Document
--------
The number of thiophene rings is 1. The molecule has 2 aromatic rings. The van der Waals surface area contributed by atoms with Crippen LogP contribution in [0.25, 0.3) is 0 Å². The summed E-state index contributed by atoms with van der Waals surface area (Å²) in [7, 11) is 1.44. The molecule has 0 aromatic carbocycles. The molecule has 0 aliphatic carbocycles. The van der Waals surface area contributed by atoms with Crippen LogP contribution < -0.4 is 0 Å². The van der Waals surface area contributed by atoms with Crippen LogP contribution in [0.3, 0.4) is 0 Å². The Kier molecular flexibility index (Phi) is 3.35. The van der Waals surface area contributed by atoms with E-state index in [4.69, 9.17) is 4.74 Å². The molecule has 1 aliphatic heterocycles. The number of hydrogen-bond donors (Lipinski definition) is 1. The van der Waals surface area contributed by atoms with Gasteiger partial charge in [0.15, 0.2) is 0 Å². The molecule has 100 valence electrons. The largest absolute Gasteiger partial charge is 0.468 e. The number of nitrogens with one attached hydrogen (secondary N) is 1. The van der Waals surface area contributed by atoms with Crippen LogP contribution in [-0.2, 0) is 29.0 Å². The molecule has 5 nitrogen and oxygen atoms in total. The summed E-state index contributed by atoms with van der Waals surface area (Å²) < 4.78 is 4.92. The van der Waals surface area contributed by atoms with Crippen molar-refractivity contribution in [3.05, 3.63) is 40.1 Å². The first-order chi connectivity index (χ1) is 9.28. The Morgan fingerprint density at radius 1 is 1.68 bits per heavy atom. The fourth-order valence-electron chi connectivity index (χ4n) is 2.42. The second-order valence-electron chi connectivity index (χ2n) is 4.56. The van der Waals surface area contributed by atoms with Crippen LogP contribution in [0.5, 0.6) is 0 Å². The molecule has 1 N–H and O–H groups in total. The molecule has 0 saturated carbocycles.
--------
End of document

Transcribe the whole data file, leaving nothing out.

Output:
The number of thiophene rings is 1. The molecule has 2 aromatic rings. The van der Waals surface area contributed by atoms with Crippen LogP contribution in [0.25, 0.3) is 0 Å². The summed E-state index contributed by atoms with van der Waals surface area (Å²) in [7, 11) is 1.44. The molecule has 0 aromatic carbocycles. The molecule has 0 aliphatic carbocycles. The van der Waals surface area contributed by atoms with Crippen LogP contribution < -0.4 is 0 Å². The van der Waals surface area contributed by atoms with Crippen LogP contribution in [0.3, 0.4) is 0 Å². The Kier molecular flexibility index (Phi) is 3.35. The van der Waals surface area contributed by atoms with E-state index in [4.69, 9.17) is 4.74 Å². The molecule has 1 aliphatic heterocycles. The number of hydrogen-bond donors (Lipinski definition) is 1. The van der Waals surface area contributed by atoms with Gasteiger partial charge in [0.15, 0.2) is 0 Å². The molecule has 100 valence electrons. The largest absolute Gasteiger partial charge is 0.468 e. The number of nitrogens with one attached hydrogen (secondary N) is 1. The van der Waals surface area contributed by atoms with Crippen LogP contribution in [-0.2, 0) is 29.0 Å². The molecule has 5 nitrogen and oxygen atoms in total. The summed E-state index contributed by atoms with van der Waals surface area (Å²) < 4.78 is 4.92. The van der Waals surface area contributed by atoms with Crippen molar-refractivity contribution in [3.05, 3.63) is 40.1 Å². The first-order chi connectivity index (χ1) is 9.28. The Morgan fingerprint density at radius 1 is 1.68 bits per heavy atom. The fourth-order valence-electron chi connectivity index (χ4n) is 2.42. The second-order valence-electron chi connectivity index (χ2n) is 4.56. The van der Waals surface area contributed by atoms with Crippen LogP contribution in [0.5, 0.6) is 0 Å². The molecule has 1 N–H and O–H groups in total. The molecule has 0 saturated carbocycles.